Luther on Circumcision, Jews and Freedom
In recent debates on male circumcision, among discussions of religious freedom and children’s rights, anti-Semitic stereotypes about blood and knives – familiar from centuries of prejudice – crop up almost inevitably. Analysis of anti-Semitism in Europe cannot ignore the legacy of Martin Luther, whose vitriolic attacks on sixteenth-century Jews were an undeniable influence. We can therefore ask: do we find these particular tropes – accusations of Jewish blood-thirst and cruelty – in Luther’s discussions of circumcision?
Perhaps not, or at least not directly. Luther shows a range of attitudes toward circumcision, from grudging admiration, to indifference, to distaste. Yet he doesn’t condemn the practice outright nor portray it as characteristic of the ‘hatefulness’ of Jews.
The freedom to circumcise
On the most positive end of the spectrum stands Luther’s defense of circumcision, that to insist on NOT circumcising is unchristian. Someone who believes it is necessary to have a foreskin, has ‘lost Christ’. In Luther’s sermons, circumcision frequently functions as an illustration for the importance of freedom to proper faith, drawing on Paul’s statement that ‘neither circumcision nor uncircumcision are anything’ (1 Corinthians 7:18). Just as Paul did not compel anyone to circumcise, so believers should act out of free volition when they give up mass, or other ‘papist’ customs.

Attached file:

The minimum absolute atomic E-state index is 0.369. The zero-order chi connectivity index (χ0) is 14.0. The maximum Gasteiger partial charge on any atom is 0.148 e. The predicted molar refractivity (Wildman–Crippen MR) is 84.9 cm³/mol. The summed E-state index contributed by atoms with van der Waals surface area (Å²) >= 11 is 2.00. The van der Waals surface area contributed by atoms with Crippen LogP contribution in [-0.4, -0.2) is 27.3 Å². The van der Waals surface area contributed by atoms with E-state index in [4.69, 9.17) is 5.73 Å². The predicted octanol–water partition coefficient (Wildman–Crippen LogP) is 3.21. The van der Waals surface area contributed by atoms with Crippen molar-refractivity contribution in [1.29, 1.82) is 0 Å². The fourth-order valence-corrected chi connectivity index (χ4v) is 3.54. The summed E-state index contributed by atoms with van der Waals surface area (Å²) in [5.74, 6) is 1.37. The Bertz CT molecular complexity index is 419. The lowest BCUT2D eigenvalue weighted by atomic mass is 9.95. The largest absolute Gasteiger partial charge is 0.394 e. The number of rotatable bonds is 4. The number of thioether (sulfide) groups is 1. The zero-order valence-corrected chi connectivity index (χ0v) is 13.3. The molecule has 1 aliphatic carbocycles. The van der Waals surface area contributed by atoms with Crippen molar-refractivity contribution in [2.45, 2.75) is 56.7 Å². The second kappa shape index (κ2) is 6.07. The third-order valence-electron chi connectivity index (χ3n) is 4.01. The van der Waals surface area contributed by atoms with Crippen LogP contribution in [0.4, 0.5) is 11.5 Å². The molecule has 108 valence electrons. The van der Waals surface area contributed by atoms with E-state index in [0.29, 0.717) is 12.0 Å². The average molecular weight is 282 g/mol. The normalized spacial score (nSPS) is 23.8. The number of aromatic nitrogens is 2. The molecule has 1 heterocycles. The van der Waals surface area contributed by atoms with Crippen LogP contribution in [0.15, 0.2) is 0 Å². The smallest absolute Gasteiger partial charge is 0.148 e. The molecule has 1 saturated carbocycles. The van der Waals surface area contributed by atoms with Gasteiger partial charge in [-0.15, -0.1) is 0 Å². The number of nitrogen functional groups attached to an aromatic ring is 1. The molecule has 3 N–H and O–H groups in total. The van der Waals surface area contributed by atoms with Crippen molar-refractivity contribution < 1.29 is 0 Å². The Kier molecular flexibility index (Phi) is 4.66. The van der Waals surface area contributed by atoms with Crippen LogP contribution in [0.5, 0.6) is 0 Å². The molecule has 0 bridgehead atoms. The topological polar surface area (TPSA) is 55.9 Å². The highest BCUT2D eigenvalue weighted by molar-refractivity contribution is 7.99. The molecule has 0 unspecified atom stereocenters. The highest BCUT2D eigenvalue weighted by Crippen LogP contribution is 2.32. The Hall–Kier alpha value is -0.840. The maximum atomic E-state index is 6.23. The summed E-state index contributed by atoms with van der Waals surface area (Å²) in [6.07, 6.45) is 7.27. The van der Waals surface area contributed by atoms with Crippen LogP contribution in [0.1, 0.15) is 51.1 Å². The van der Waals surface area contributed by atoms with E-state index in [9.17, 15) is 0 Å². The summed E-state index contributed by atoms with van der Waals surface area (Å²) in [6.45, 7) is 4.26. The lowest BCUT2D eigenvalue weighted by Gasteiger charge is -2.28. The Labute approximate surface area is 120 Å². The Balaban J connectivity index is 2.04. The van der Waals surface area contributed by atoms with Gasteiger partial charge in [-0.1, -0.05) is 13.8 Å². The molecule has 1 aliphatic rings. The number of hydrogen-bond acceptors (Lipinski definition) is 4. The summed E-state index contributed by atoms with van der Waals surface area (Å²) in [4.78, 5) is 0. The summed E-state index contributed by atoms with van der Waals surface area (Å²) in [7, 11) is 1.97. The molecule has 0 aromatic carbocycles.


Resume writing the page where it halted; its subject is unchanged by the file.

Yet in his final years, an increasingly hostile and aggressive Luther came closest to stereotypes of the bloodthirsty, cruel Jew:
‘In addition to cutting off the foreskin of a male child, the Jews force the skin back on the little penis and tear it open with sharp fingernails…. Thus they cause extra ordinary pain to the child, without and against the command of God, so that the father, who should really be happy over the circumcision…weeps as his child's cries pierce his heart.’
Luther is careful to criticize what he believes to have been added later, rather than circumcision as such, which should make the father happy. The caricatures of the bloodthirsty Jew are applied here specifically to the ceremony’s ‘changes’.
Luther and European anti-Semitism
So although Luther and European anti-Semitism are bound together in many ways, they do not seem to be here. Is there no connection then between Luther and the anti-Jewish tropes of the contemporary circumcision debate?
The complex answer to that question may be found outside the town church in Wittenberg. High up on the church wall is a medieval carving depicting a Judensau, an obscene ‘Jewish Pig’ showing a rabbi at the ass of a sow, and Jewish children sucking among piglets. Immediately below sits a memorial to the Holocaust; four steel slabs placed into the earth. But something bubbles between them, threatening to burst out. Anti-Semitism seems capable of finding any crack to ooze its way into the world. Luther may not have connected his hatred of Jews to their act of circumcision. But virulent anti-Semitism – expressed in both Luther’s writings and his actions – is a poison that continues to infect a European society with roots in so much of his Reformation.